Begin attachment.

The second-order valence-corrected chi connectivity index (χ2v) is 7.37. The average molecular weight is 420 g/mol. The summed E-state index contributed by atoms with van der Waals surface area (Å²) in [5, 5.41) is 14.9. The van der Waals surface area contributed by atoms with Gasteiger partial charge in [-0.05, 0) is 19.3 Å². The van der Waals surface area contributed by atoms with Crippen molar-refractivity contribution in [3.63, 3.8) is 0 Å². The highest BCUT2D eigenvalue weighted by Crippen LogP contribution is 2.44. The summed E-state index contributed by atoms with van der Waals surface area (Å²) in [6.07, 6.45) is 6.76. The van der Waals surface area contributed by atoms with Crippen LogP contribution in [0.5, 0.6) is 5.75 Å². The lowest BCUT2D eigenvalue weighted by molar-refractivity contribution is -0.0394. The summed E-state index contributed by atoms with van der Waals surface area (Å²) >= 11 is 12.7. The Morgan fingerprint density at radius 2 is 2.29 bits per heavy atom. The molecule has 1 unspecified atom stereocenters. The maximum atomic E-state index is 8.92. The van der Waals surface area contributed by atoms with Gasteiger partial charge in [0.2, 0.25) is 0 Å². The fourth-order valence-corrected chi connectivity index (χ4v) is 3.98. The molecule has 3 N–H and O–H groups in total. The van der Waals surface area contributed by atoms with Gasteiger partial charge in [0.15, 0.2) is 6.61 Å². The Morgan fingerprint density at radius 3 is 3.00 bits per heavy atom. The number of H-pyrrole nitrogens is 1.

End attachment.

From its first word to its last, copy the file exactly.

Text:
The second-order valence-corrected chi connectivity index (χ2v) is 7.37. The average molecular weight is 420 g/mol. The summed E-state index contributed by atoms with van der Waals surface area (Å²) in [5, 5.41) is 14.9. The van der Waals surface area contributed by atoms with Gasteiger partial charge in [-0.05, 0) is 19.3 Å². The van der Waals surface area contributed by atoms with Crippen molar-refractivity contribution in [3.63, 3.8) is 0 Å². The highest BCUT2D eigenvalue weighted by Crippen LogP contribution is 2.44. The summed E-state index contributed by atoms with van der Waals surface area (Å²) in [6.07, 6.45) is 6.76. The van der Waals surface area contributed by atoms with Crippen LogP contribution in [0.5, 0.6) is 5.75 Å². The lowest BCUT2D eigenvalue weighted by molar-refractivity contribution is -0.0394. The summed E-state index contributed by atoms with van der Waals surface area (Å²) >= 11 is 12.7. The Morgan fingerprint density at radius 2 is 2.29 bits per heavy atom. The molecule has 1 unspecified atom stereocenters. The maximum atomic E-state index is 8.92. The van der Waals surface area contributed by atoms with Gasteiger partial charge in [0.2, 0.25) is 0 Å². The fourth-order valence-corrected chi connectivity index (χ4v) is 3.98. The molecule has 3 N–H and O–H groups in total. The van der Waals surface area contributed by atoms with Gasteiger partial charge in [0.15, 0.2) is 6.61 Å². The Morgan fingerprint density at radius 3 is 3.00 bits per heavy atom. The number of H-pyrrole nitrogens is 1.